Ever since its invention, the mouse has become an extremely useful tool that makes using a computer much easier to learn when coupled with a graphical user interface. However, some of you may feel like the mouse should be capable of doing more work for you. Then there are some of you who like the keyboard better and may want to be able to use mouse functions without actually invoking a mouse.
As Linux is a very flexible and customizable operating system, nothing is impossible. Here are some cool hacks you can use to make your mouse more useful.
One of the best ways of getting more out of your mouse is to use mouse gestures. Some applications such as Opera already have their own set of mouse gestures implemented, but those gestures stay within the browser. What if you want to be able to use mouse gestures anywhere on your computer, and create your own custom gestures?
Easystroke Gesture Recognition is a highly-rated application with which you can create your own custom mouse gestures. The types of gestures which you can create are limited only by your imagination. As an example, you can create a gesture that opens up YouTube in your favorite browser after you form an imaginary “y” with your cursor. Once it’s made, Easystroke will watch your cursor and launch any actions that you’ve configured.
While the application may be more useful for touchscreens, it is still highly applicable to mice as well. The software should be easily found in your distribution’s repositories or software center.
If your Linux distribution uses an X.org configuration file — distributions geared towards power users like Arch Linux will tend to have them at
/etc/xorg.conf — then you can increase the speed of your cursor without reducing its accuracy, as would otherwise happen if you changed the sensitivity and acceleration parameters in your system’s settings.
Scroll down until you find the line that reads
Section "InputDevice". Underneath this, you’ll find a few
Option lines. After the last Option line, insert the following:
Option “Resolution” “1600”. This line increases your mouse’s resolution to 1600 pixels per inch or less, depending on what the maximum resolution is that the mouse supports. The higher resolution is what keeps the cursor accurate despite its increased speed across your screen.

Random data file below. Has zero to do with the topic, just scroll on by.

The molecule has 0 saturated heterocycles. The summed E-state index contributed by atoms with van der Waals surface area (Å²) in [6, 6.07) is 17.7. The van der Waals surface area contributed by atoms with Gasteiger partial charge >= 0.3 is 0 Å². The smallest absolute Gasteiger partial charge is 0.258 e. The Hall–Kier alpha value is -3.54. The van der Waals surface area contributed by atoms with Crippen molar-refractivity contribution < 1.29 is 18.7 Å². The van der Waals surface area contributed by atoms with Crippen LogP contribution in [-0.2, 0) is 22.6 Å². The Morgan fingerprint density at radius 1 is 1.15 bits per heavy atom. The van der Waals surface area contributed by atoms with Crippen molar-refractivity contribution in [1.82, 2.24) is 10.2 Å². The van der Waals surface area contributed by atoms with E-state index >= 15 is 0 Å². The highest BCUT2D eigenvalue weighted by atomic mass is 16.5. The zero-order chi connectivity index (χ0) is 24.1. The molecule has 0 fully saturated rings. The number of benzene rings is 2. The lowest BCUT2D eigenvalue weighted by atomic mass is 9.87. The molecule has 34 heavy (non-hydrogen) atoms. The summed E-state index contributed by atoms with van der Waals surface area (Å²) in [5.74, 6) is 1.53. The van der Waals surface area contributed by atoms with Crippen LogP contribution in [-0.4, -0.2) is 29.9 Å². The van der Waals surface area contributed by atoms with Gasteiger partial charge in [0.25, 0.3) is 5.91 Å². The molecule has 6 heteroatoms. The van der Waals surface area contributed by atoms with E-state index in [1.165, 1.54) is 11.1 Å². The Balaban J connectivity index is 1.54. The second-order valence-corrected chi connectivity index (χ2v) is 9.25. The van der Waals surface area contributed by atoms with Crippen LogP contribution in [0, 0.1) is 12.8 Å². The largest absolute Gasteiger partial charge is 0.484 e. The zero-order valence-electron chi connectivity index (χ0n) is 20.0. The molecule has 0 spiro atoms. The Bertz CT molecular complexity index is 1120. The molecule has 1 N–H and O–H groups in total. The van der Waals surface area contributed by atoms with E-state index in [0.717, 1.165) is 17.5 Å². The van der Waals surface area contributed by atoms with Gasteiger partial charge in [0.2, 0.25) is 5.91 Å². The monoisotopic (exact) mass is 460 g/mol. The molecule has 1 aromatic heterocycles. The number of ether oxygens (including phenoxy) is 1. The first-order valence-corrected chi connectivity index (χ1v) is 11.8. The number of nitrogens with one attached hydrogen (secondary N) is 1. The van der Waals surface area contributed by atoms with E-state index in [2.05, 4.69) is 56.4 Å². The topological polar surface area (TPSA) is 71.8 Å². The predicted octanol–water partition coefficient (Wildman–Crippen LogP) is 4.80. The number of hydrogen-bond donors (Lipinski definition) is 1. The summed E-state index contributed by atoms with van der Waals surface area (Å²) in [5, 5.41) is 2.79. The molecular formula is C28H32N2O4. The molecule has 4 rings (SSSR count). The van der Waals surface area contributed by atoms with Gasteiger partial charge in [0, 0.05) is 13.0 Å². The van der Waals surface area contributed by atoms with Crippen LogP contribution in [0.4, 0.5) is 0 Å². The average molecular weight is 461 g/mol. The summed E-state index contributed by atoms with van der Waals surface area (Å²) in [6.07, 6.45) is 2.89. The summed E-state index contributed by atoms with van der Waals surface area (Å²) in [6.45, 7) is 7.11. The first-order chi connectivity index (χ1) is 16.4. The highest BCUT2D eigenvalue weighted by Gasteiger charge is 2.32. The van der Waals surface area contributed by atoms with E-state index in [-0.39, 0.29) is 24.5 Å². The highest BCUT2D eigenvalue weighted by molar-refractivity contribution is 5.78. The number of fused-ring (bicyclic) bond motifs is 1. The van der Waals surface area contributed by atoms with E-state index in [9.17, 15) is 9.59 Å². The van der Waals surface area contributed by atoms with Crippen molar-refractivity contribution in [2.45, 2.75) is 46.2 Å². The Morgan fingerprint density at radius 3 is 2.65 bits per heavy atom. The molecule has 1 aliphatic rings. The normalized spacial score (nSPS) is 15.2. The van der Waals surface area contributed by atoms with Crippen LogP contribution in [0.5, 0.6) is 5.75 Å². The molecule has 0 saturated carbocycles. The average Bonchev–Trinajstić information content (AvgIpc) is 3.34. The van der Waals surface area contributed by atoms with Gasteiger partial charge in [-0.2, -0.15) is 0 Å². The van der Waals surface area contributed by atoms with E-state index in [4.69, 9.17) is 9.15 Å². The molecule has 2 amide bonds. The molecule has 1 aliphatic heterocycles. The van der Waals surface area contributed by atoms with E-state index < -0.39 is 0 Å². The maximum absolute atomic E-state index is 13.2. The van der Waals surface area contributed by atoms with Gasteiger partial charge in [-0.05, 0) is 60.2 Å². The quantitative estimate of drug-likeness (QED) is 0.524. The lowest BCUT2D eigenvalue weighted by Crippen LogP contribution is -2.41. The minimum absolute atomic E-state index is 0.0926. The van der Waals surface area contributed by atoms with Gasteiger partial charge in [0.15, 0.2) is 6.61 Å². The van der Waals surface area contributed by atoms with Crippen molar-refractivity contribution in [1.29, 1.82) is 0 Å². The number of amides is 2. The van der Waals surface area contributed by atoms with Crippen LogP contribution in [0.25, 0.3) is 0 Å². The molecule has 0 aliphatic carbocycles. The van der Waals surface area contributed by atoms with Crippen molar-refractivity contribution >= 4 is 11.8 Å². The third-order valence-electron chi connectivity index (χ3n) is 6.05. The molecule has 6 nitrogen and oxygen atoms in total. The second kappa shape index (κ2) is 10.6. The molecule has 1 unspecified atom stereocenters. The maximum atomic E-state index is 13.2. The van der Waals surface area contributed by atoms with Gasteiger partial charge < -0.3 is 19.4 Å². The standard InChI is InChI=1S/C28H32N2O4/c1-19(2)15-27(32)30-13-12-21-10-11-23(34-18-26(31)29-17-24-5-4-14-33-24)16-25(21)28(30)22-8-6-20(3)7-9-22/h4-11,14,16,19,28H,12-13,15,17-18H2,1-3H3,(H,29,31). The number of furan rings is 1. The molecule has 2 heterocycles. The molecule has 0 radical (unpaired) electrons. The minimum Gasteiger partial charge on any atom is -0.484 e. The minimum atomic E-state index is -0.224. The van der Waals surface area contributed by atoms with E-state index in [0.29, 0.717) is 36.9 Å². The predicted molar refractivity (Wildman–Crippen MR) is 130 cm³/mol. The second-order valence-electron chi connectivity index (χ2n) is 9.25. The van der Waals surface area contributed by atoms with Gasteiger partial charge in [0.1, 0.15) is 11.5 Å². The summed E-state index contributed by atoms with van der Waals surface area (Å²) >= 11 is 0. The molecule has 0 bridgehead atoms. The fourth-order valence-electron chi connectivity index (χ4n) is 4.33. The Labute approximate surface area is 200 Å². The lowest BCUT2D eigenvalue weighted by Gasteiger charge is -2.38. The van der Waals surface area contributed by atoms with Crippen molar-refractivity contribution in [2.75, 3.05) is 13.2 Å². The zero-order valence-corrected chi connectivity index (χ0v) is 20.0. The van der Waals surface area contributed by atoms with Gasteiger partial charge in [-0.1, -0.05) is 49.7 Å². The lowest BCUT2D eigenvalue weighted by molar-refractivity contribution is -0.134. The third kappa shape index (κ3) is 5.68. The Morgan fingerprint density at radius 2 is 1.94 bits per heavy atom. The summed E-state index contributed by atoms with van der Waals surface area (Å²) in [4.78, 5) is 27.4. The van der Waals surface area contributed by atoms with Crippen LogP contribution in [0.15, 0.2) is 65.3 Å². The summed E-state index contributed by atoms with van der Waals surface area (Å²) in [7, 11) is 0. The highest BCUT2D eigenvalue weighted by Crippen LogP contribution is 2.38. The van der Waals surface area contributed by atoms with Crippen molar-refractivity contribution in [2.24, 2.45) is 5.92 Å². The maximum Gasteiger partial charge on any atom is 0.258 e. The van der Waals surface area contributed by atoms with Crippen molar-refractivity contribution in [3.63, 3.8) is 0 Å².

As a heavy keyboard user, you may wish to transfer all of the mouse’s functionality over to your keyboard so that your hands do not have to travel away from your beloved keyboard.
To enable some mouse functionality on your keyboard, open up your System Settings, and choose Universal Access. From there, choose the Pointing and Clicking tab and enable Mouse Keys. This allows you to move the cursor by using your keypad (albeit very slowly), and allows left clicks by hitting the “5” key.
Automatic Mouse Clicks & Movement
Finally, one of the biggest problems that heavy mouse users face is the risk of injury from repetitive motions. If you know that there are tasks which require you to repeat the same mouse movements and clicks over and over, you should instead look at using an application which does all of this for you.
The Linux Auto Mouse Click Software should work under any Linux distribution, and is ready to go after downloading the .zip file and unzipping the contents to any location.
With the software, you can create your own macro (list of instructions for the program to follow) that controls the cursor coordinates, the type of click you want (which includes not only left and right clicks, but clicks while virtually holding keyboard buttons), and the delay between each instruction. The application also allows you to repeat the macro as many times as you like, as well as hide to tray.
These four tips should offer a lot more flexibility when it comes to your mouse, whether it makes it more functional or moves that functionality over to your keyboard. In any case, there are plenty of solutions available to make using your Linux computer easier for you, so there’s no reason why you shouldn’t use what helps you.